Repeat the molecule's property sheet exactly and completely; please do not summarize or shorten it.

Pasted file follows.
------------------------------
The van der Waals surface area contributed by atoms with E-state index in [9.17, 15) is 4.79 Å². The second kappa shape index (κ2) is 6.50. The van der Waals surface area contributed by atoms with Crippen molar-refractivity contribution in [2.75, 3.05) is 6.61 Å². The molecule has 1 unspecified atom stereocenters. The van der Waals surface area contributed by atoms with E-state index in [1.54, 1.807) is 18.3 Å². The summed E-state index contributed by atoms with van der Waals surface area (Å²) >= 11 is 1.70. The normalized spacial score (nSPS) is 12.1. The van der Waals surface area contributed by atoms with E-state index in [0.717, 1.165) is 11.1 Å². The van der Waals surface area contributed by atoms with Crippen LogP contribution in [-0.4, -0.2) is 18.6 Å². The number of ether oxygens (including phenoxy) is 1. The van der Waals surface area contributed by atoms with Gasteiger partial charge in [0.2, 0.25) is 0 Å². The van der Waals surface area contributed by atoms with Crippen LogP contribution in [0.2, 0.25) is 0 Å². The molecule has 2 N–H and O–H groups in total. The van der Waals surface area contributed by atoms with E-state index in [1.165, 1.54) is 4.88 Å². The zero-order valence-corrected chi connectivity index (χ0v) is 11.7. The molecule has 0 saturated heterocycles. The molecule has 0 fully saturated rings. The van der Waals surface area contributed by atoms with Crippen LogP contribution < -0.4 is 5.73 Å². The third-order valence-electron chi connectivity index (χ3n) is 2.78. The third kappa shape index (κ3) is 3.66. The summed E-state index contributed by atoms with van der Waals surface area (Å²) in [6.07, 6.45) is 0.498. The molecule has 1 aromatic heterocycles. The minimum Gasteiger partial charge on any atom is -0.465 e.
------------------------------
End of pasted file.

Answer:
The van der Waals surface area contributed by atoms with E-state index in [9.17, 15) is 4.79 Å². The second kappa shape index (κ2) is 6.50. The van der Waals surface area contributed by atoms with Crippen molar-refractivity contribution in [2.75, 3.05) is 6.61 Å². The molecule has 1 unspecified atom stereocenters. The van der Waals surface area contributed by atoms with E-state index in [1.54, 1.807) is 18.3 Å². The summed E-state index contributed by atoms with van der Waals surface area (Å²) >= 11 is 1.70. The normalized spacial score (nSPS) is 12.1. The van der Waals surface area contributed by atoms with E-state index in [0.717, 1.165) is 11.1 Å². The van der Waals surface area contributed by atoms with Crippen LogP contribution in [-0.4, -0.2) is 18.6 Å². The number of ether oxygens (including phenoxy) is 1. The van der Waals surface area contributed by atoms with Gasteiger partial charge in [0.2, 0.25) is 0 Å². The van der Waals surface area contributed by atoms with Crippen LogP contribution in [0.2, 0.25) is 0 Å². The molecule has 2 N–H and O–H groups in total. The van der Waals surface area contributed by atoms with E-state index in [1.165, 1.54) is 4.88 Å². The zero-order valence-corrected chi connectivity index (χ0v) is 11.7. The molecule has 0 saturated heterocycles. The molecule has 0 fully saturated rings. The van der Waals surface area contributed by atoms with Crippen LogP contribution < -0.4 is 5.73 Å². The third-order valence-electron chi connectivity index (χ3n) is 2.78. The third kappa shape index (κ3) is 3.66. The summed E-state index contributed by atoms with van der Waals surface area (Å²) in [6.07, 6.45) is 0.498. The molecule has 1 aromatic heterocycles. The minimum Gasteiger partial charge on any atom is -0.465 e.